1. Developing Trusting Relationships

 

2. Leading in the Realization of the Vision

 

3. Making Shared Decisions

 

4. Communicating Effectively

 

 

5. Resolving Conflict & Issues

 

6. Motivating and Developing Others

 

List 1 theme (frequently referenced comments) from the aspects of the problem, regarding behaviors from the Case Study, for each Essential Competency below. Be specific in your comments as they relate to the case study.

State a behavior (or lack of behavior) that interferes with building trust.

Provide evidence and/or an example from the case study.

State a behavior (or lack of behavior) that interferes with the realization of the vision.

Provide evidence and/or an example from the case study.

State a behavior (or lack of behavior) that interferes with shared decision making.

Provide evidence and/or an example from the case study.

State a behavior (or lack of behavior) that interferes with effective communication.

Provide evidence and/or an example from the case study.

State a behavior (or lack of behavior) that interferes with conflict/issues resolution.

Provide evidence and/or an example from the case study.

State a behavior (or lack of behavior) that interferes with motivating/developing others.

Provide evidence and/or an example from the case study.

 

 

 

 

 

 

 

Part 1B (W3LO2, W3LO3) (CLO3): Write two – three paragraphs (400-words minimum) explaining the following:

· Overarching primary problem

· Questions & information/data that led to discovering the root cause

· Additional information/data you would like to have to find the root cause

· The root cause for the identified problem

· The solution to the problem

· The viability of the solution for the problem

Include evidence from the case study and/or rationale to support ALL of your statements. Use the Basic Writing Elements and Root Cause Analysis models located in the course Resources.

ALL evidence must be appropriately cited in APA format.

Use 12 pt. black font: Times New Roman, single spaced. The text box will expand to fit the narrative.

Wise leaders understand the need to analyze the beliefs, dispositions, traditions, and experiences that form their personal theories of reality to guide their practice (Martin, Danzig, Wright, Flanary, & Orr, 2016). For that to occur, they must first take a deeper look at themselves to get the information they need to solve the issues. Martin et al. (2016) describes in the literature how people “tend to focus on the immediate crisis” and can find themselves in a situation where the root cause is not found and the situation continues throughout. There are 12 essential competencies that leaders use to incorporate for initiative developments. Six of those will be applied into Case Study #1 to find the root cause and use the problem as part of the solution.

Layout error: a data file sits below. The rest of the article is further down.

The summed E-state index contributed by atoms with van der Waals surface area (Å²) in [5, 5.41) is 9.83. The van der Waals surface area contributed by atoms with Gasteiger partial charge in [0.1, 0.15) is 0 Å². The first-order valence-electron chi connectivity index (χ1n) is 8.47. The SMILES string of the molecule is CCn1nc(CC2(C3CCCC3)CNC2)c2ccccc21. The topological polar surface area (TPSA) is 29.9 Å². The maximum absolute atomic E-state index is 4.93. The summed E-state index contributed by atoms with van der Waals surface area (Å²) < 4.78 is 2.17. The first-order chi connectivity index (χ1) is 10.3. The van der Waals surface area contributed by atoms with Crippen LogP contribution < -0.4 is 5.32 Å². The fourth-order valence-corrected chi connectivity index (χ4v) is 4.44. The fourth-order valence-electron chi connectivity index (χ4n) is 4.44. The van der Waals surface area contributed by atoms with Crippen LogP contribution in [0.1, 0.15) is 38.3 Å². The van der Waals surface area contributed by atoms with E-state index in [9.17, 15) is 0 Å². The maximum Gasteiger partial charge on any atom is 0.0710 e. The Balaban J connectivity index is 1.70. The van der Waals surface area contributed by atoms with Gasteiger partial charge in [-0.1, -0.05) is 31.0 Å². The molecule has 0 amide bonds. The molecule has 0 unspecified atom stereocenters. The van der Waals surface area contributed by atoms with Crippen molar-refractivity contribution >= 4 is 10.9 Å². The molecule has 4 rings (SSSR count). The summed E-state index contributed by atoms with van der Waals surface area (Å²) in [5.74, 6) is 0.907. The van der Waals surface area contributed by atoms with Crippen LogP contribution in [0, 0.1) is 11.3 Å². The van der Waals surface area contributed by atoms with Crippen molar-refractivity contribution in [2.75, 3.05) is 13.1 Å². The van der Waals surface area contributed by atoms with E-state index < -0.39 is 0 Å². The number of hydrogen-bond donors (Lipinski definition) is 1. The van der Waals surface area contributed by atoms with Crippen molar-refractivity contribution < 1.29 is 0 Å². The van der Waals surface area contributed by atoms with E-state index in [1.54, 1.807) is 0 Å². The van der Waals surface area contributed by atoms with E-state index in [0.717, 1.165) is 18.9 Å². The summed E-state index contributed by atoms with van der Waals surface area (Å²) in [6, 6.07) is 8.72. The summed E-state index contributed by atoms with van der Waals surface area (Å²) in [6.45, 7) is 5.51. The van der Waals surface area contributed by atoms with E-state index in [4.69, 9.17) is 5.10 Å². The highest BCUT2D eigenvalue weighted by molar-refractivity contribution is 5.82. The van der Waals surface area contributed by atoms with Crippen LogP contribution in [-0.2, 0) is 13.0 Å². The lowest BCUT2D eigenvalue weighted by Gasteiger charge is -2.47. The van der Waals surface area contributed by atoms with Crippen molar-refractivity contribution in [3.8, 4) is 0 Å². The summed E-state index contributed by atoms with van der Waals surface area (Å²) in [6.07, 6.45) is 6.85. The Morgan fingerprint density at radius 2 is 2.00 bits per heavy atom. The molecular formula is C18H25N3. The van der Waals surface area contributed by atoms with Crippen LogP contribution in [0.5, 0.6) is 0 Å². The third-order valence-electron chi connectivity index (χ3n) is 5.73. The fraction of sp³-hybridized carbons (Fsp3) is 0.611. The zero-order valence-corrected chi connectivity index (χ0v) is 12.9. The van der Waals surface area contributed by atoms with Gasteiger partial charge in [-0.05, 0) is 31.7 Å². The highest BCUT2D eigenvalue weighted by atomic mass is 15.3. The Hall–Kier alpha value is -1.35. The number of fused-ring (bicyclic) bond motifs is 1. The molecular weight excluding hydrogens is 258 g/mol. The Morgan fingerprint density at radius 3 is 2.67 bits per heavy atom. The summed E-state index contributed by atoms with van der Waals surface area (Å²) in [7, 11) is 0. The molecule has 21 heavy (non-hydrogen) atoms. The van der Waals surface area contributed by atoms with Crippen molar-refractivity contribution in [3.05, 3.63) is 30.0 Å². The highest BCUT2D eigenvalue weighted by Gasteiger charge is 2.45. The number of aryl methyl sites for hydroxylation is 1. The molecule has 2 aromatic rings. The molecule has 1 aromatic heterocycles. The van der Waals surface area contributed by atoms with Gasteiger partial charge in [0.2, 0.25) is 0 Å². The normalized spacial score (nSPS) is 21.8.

Mr. Rogers, the principal at Landon High School (LHS) was confronting a troublesome stiuation at his school. He had met with an advisor from a neighborhood college, King Community College (KCC), in which he discovered that there was an overall issue the students were not prepared for college. Subsequent to getting this data numerous inquiries can happen to oneself attempting to get why. For what reason are these students leaving secondary school ill-equipped? Is it because the students are coming from homes where college isn’t encouraged due to the lack of college education in the family? Do the students not have access to rigorous materials prior to leaving high school? Are the students not ready to have the best possible assets in secondary school to permit them to learn at a more elevated level? These questions are legitimate so we can validate Case Study #1 in getting to the main cause to find where the absence of readiness is originating from.

We must first look we must look at why the students are not prepared for the college learning experience. The principal Mr. Rogers has not set clear and precise expectations for his staff so that they are able to prepare students to move on to college and be successful. He did not set any goals or visions for the staff or the students to follow. Martin et al., (2016) discussed in competency two, leading in the realization of the vision, that “leaders look for greater effectiveness with new policies, procedures, and systems”. The next question that we can look at is the staff not having a trusting relationship with Mr. Rogers and the lack of communication. Competency two and four are great ways to describe this analysis to get to the main problem. When a new principal comes along with a staff with as much tenure Early College High School, he had very little data to support the idea and the feedback was not what he was expecting. He just accepted their responses and moved along, he could have tried different ways of communicating so their voices could be heard. He could have sent out a survey for them to fill out, used suggestion boxes, or held meetings with smaller groups to engage communication with his staff members. So why does he lack trust amongst his staff? He has not self reflected on himself or the staff members so therefore there is no growth. The staff is not motivated and he does not include them to help with problems.